When disaster strikes
Mother Nature really hit farming country hard and she did it on Ag Day.
The Fence Post and my own Facebook pages were loaded with scary stories and even scarier photos of snow, wind, flood and cold impacted cattle and sheep.
The fact that it happened during calving and lambing only compounded the disaster.
We at The Fence Post tried to get as much information in this magazine as we could about the disaster and how to care for animals in the aftermath. And we will continue to publish more of this information in the coming weeks. And, of course, our thoughts and prayers go out to farmers and ranchers now and for the weeks and possibly months ahead as they try to recover.
The reason for our intense coverage is two-fold. We want to make sure everybody knows how much ag country is suffering and hope that it prompts help from people in areas that aren’t dealing with disastrous weather conditions.
We also want to provide information as we can to those of you who have been impacted by the blizzard and flooding about programs that may be of assistance.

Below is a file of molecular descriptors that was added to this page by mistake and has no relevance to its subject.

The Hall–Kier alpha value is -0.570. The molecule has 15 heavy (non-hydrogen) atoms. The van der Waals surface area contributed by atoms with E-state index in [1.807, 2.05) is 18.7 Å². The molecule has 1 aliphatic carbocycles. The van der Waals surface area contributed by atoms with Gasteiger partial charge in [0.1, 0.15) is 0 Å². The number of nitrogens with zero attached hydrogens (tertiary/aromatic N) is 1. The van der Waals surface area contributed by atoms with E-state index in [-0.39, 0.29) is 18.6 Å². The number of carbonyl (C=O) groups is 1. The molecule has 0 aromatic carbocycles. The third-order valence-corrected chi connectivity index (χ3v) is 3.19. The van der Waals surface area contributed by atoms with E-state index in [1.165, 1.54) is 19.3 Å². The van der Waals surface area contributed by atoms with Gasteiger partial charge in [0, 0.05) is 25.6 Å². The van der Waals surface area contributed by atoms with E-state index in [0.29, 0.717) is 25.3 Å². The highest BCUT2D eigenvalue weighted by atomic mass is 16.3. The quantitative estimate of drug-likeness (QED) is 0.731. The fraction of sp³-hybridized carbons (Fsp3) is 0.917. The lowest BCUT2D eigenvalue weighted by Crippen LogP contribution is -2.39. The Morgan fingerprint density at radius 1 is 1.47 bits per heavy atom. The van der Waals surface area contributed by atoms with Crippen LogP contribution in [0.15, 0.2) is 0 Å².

We will also be watching for stories about what farmers and ranchers are successfully doing to recover and hope those stories inspire others or give them ideas they can use on their own operations. So feel free to contact me if you have a story of this nature.
And, please don’t hesitate to ask for help whether it’s help on the farm, mental health help or medical help. It’s very important during this stressful time to take care physically and mentally.
It’s easy to get overworked and forget about eating in the midst of recovering from this natural disaster.
I know that many of you are not only dealing with your own recoveries, but also helping neighbors, friends and your communities.
And, I was just informed of a Facebook page Nebraska, South Dakota and Iowa Flooding Alert that may have some information that can be useful to you.
For instance, someone wrote about Cabelas donating a boat to help rescue and animal feeding efforts.❖
Start a dialogue, stay on topic and be civil.
If you don't follow the rules, your comment may be deleted.
User Legend: Moderator Trusted User
Agriculture Secretary Tom Vilsack said that work on climate-smart agricultural policies should take place in the next two years so that Congress has experiences from which to learn before writing the 2023 farm bill.